A Practical Approach to Orchestration

Serendipity was at work yesterday. I was minding my own business when an email popped into my inbox entitled ‘A Practical Approach to Orchestration’. Needless to say, my curiosity piqued and I opened it. Within lay a link to a blog post.  This couldn’t have come at a better time for me.

As I opened the blog post, I quickly realised that what I was reading was not only EXACTLY what I needed to read right now, but also confirmed that it was exactly what I was DOING! Wicked! (and slightly ‘phew’!)

The piece was written by acclaimed composer Anze Rozman and he talks about using the MeHaRyTe method to achieve a rich and balanced sounding orchestral piece, essentially bringing 4 layers together:

1) Melody
2) Harmony
3) Rhythm
4) Texture

So to look at in more detail, we start with:
1) Melody
We learn when starting out with orchestration to make the melody voicing stand out from the rest of the instrumentation. We want to hear it at all times and it needs to be clear. Often, there will be a counter-melody which will add to the texture.

2) Harmony
A great melody line needs an equally fantastic harmony, too. A poor harmony can make the melody sound weak & wrong.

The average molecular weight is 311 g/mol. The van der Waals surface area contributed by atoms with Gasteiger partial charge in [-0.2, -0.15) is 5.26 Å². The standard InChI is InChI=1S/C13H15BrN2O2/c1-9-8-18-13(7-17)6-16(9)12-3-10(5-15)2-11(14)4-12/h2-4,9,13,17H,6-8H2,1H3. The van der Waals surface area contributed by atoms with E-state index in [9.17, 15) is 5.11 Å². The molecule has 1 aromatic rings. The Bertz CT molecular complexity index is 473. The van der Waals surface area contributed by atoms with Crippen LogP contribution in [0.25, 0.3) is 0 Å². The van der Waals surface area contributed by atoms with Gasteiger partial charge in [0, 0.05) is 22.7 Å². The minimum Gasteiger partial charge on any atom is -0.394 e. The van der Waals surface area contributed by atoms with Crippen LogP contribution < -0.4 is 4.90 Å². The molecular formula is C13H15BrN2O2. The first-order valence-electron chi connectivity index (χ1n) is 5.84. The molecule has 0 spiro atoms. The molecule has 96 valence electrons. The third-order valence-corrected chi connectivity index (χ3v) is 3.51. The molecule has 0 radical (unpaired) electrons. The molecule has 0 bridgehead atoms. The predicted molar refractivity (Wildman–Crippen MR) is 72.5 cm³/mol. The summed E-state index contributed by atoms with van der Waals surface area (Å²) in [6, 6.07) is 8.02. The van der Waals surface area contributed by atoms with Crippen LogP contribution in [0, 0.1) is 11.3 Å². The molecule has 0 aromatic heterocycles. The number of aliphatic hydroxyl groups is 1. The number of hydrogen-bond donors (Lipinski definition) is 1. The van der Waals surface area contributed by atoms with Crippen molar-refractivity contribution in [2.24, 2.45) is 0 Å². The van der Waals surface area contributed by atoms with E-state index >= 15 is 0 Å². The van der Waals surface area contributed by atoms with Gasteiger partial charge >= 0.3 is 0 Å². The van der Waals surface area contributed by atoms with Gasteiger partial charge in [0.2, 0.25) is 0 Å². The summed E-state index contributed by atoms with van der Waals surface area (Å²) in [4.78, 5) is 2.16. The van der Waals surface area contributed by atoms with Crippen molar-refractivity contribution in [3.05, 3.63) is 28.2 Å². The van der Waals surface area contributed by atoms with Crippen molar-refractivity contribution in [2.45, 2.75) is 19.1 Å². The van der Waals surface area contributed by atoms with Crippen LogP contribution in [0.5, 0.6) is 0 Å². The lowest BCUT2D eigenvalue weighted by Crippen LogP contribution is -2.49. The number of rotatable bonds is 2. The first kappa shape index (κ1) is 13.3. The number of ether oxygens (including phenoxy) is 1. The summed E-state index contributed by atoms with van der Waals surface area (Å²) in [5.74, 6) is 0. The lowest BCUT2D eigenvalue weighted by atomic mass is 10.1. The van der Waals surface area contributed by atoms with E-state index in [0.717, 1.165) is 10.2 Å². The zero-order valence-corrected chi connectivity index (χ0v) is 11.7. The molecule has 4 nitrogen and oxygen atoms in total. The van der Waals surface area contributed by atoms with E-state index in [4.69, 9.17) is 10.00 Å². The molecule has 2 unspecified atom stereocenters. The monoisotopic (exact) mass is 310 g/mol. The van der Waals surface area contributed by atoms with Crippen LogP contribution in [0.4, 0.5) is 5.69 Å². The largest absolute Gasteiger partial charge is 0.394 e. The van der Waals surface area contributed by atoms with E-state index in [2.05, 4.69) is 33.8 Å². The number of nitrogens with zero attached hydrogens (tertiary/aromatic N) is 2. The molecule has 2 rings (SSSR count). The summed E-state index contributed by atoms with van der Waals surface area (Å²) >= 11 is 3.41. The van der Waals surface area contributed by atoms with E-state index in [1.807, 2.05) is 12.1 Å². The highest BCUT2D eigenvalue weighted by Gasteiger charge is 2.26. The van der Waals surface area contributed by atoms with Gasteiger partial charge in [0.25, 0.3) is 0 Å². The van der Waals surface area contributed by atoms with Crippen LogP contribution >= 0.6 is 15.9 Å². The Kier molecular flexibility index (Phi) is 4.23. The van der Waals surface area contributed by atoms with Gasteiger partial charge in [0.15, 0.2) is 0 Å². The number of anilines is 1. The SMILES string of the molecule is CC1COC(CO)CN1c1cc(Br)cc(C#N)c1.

3) Rhythm
In order for any melody and harmony to sound like it has movement, we need to ensure there is enough rhythmic interest. Often to be found in the harmonic support, but the melody can also have an interesting rhythm which can drive forward the music.

4) Texture
Often in the background, the texture is the subtle but nonetheless superior supporting act to the rest of the musical aspects above. Everything blends together to form the texture; the melodic and harmonic lines, the rhythmic aspects. It all comes together to form a lush, rich colour of sound.

From here, the rest of the blog post gives examples of taking a solo piano piece and building it up to an orchestral piece, which is fascinating:


I really found this blog post very useful. In particular the advice around placing rhythm in the accompaniment lines, such as the second violins or violas. I need to remember to do this more in my strings sections

Rozman, A. (2016). A Practical Approach to Orchestration. Available: http://evenant.com/articles/a-practical-approach-to-orchestration. Last accessed 25 July 2016


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